3. We are alienated from ourselves: that is, within each one of us we find the disintegrating power of sin. We do not faithfully express God's holiness and so we experience guilt and shame. We are not what we should be, we are unable to do what we wish, nor do we even accurately know what is deep in our own hearts.
4. This separation within our own persons is also expressed in our bodies. Pain, sickness, and debility that come with advancing age demonstrate this physical corruption. Death, our final enemy, manifests this reality most fully as it tears apart body and spirit and brings our bodies down to the grave.
5. We are alienated from each other. Even in our most cherished relationships: marriage, family, and friendship, we discover ugly passions in our hearts: pride, envy, resentment, bitterness, and hatred. These passions are at work in every facet of human society, in hostility between individuals, social groups, classes, races, and nations. This inner enmity may break out in discrimination, violence, warfare, and even genocide.
6. There is separation between us and the creation around us. Instead of our dominion being made known in faithful stewardship of the earth we pollute and damage our environment and recklessly destroy our fellow creatures.
7. Even creation itself suffers separation as it has been subjected to the curse. The earth resists our attempts at dominion so that our daily work can be burdensome and even unproductive, and the natural order experiences disintegration and violence.
The work of God in overcoming these separations
Christ, in his death, through his substitutionary atonement on the cross and in his triumphant resurrection, has overcome, is overcoming, and will fully overcome all these separations.
Apart from the effectual work of the Spirit, no one would come to faith, because all are dead in trespasses and sins; we are hostile to God, and morally unable to submit to God or please him because the pleasures of sin appear greater than the pleasures of God. Thus, for God’s elect, the Spirit triumphs over all resistance, wakens the dead, removes blindness, and manifests Christ in such a compellingly beautiful way through the Gospel that he becomes irresistibly attractive to the regenerate heart.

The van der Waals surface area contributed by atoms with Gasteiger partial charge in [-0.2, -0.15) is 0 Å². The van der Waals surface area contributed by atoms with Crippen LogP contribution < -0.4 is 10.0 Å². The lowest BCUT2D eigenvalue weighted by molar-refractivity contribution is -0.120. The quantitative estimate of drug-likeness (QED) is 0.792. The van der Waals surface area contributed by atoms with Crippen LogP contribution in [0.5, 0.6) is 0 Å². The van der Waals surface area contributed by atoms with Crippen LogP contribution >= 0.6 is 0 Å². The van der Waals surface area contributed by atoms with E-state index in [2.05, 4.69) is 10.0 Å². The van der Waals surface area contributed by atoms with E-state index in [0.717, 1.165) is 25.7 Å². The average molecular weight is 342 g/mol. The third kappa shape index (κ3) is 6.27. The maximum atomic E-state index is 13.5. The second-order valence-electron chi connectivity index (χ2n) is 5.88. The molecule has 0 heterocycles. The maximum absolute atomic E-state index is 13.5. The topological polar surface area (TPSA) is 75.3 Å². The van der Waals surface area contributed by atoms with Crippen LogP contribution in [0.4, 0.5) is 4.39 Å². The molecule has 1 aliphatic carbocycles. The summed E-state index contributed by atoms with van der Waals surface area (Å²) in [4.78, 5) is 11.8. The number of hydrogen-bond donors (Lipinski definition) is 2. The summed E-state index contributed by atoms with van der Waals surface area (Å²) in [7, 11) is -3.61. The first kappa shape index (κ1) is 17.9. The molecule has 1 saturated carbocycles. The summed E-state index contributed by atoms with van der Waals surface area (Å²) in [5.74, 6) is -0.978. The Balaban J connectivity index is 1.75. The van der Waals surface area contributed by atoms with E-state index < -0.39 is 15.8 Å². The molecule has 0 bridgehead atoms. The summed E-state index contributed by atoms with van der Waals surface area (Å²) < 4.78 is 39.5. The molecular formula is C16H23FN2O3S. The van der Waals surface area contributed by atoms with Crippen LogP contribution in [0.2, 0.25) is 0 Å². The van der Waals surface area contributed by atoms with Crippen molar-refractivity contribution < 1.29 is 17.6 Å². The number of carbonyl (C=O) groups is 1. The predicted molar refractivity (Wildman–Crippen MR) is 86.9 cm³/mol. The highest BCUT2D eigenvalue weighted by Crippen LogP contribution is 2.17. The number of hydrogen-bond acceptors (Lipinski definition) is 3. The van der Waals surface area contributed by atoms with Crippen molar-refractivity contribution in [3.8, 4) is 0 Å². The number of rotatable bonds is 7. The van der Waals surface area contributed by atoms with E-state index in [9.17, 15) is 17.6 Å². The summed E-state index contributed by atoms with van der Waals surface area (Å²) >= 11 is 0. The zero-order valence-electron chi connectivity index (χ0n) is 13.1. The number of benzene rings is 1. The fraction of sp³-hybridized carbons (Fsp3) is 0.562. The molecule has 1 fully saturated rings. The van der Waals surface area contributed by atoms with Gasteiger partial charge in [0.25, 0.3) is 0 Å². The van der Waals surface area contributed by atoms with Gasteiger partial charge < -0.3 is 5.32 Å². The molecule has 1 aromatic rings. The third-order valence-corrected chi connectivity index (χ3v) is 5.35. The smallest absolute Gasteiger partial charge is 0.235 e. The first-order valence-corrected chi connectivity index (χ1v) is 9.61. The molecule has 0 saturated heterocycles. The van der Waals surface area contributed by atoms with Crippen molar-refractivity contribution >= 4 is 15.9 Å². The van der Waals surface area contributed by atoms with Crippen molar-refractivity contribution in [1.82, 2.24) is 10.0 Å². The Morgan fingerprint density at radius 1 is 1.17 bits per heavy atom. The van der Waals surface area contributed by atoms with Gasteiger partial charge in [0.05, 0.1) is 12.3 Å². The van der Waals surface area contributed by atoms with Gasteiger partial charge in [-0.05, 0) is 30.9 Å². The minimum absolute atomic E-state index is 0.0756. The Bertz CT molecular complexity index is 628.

The Holy Spirit does this saving work in connection with the presentation of the gospel of the glory of Christ. Thus neither the work of the Father in election, nor the work of the Son in atonement, nor the work of the Spirit in regeneration is a hindrance or discouragement to the proclamation of the gospel to peoples everywhere. On the contrary, this divine saving work of the Trinity is the ground of our hope that our proclamation is not in vain in the Lord. The Spirit binds his saving work to the gospel of Christ, because his aim is to glorify the Christ of the gospel. Therefore we do not believe that there is salvation through any other means than through receiving the gospel by the power of the Holy Spirit.
The death of Christ is a necessary substitute in our place for our sins. This results in our gratitude and humility, which is expressed both towards God and towards those with whom we live. We will boast in nothing because we have done nothing but have received everything. We will live as those who were under the sentence of death and who have been reprieved. We will commit ourselves to putting to death that for which Christ died and living in the power of the resurrection. This means that we will live in the expectation hope that God will empower us to overcome our fears, suspicions, jealousies, angers and hatred. We will not expect this to be immediate or without pain and suffering but we will expect God’s active help.
Christ is the peace between God and us as well as among us. Therefore, the divisions that so often exist between people, whether personal, cultural, racial or economic, ought to be overcome by those who have come to know Christ. Though it will not be perfect in this age, yet, in our homes and families, in our friendships and our churches, in our workplaces and neighbourhoods this supernatural restoration of relationships ought to be realised, in part, wherever there is true Christianity.
 Not the Way It’s Supposed to Be: A Breviary of Sin, Cornelius Plantinga Jr., Apollos (IVP) 1995
 We are grateful to L’Abri for allowing us to use this list from The L’Abri Statements, April 1997
 Ephesians 2: 1
 Source: Affirmation of Faith of The Bethlehem Institute, John Piper, August 28, 2000